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    Trying To Do Too Much?

    Cell-phone peril continued...

    Yet multitasking behind the wheel is a very risky business. Last year, researchers at the University of Utah reported that attempting to navigate traffic while talking on a cell phone increases the chance of an accident 500 percent-making it at least as great a risk as driving drunk. While talking on a cell phone, the drivers in the study failed to notice even life-or-death cues such as red lights up ahead. And drivers who used a hands-free phone fared no better. That's because the problem isn't physical dexterity-it's focus. In the human mind, what you're thinking about takes precedence over what you're actually seeing or doing.

    A distraction is to blame for nearly 80 percent of all traffic accidents, according to another recent study, this one sponsored by the National Highway Traffic Safety Administration. And cell phones were the main culprit. (However, talking to a passenger while driving isn't nearly as risky, the Utah study's authors say, because passengers are likely to notice a change in the roadway and stop talking or call the driver's attention to it.)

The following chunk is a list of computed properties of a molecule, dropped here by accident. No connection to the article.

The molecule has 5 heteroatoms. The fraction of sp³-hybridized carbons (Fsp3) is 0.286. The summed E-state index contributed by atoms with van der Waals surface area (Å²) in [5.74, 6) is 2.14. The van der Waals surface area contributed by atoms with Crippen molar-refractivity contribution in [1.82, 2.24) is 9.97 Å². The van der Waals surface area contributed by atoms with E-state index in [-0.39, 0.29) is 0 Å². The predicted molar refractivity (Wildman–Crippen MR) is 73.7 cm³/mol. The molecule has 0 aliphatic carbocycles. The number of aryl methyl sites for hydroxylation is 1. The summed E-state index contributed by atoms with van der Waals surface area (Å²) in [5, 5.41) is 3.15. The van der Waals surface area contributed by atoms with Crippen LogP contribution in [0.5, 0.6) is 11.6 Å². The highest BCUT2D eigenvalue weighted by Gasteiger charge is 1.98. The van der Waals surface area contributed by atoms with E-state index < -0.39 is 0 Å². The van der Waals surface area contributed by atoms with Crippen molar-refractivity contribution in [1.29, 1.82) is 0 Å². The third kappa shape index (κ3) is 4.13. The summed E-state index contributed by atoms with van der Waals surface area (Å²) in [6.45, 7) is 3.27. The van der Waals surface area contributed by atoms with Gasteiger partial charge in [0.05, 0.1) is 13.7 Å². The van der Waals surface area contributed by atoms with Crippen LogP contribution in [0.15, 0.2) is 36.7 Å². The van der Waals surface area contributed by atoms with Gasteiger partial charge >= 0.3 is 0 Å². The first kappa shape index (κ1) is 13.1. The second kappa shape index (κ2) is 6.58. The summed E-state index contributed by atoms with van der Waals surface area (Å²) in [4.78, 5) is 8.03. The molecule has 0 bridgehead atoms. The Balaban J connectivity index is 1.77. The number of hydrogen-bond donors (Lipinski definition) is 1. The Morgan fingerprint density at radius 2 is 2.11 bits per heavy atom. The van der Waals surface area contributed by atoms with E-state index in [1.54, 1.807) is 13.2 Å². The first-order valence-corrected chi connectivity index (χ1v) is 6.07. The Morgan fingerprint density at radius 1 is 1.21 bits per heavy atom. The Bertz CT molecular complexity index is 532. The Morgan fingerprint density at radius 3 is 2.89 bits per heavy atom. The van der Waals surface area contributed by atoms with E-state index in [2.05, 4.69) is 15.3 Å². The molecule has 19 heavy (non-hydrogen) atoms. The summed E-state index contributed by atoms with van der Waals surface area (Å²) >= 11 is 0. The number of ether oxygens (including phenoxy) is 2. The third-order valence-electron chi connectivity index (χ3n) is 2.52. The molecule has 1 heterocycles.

So much for driving and cell phoning. But reality check: Is it ever OK to multitask? Actually, yes-when one of the tasks is so routine, you don't need to concentrate on it at all.

    Mind over matter

    The control center of the brain, the prefrontal cortex, can handle just one new thing at a time, explains Jordan Grafman, Ph.D., chief of the cognitive neuroscience section of the National Institute of Neurological Disorders and Stroke. But as tasks become more familiar, their operating instructions move deeper into the brain. There, the basal ganglia-islands of nuclei responsible for movement-handle activities that require almost no thought. So, for example, "when you're walking and talking," says Grafman, "the basal ganglia does the walking, while the frontal cortex does the talking."

    Another way to look at it: You can combine tasks that use different sensory channels in your brain. It's tough to send an e-mail and carry on a phone conversation (not that many of us don't try). But it's pretty easy to fold clothes while listening to the weather report on the radio-unless, that is, a winter storm warning is announced. As you visualize the coming storm, your mental imagery and actual eye movements will struggle for dominance-and your mind will always win. Soon you'll begin putting mismatched socks together.

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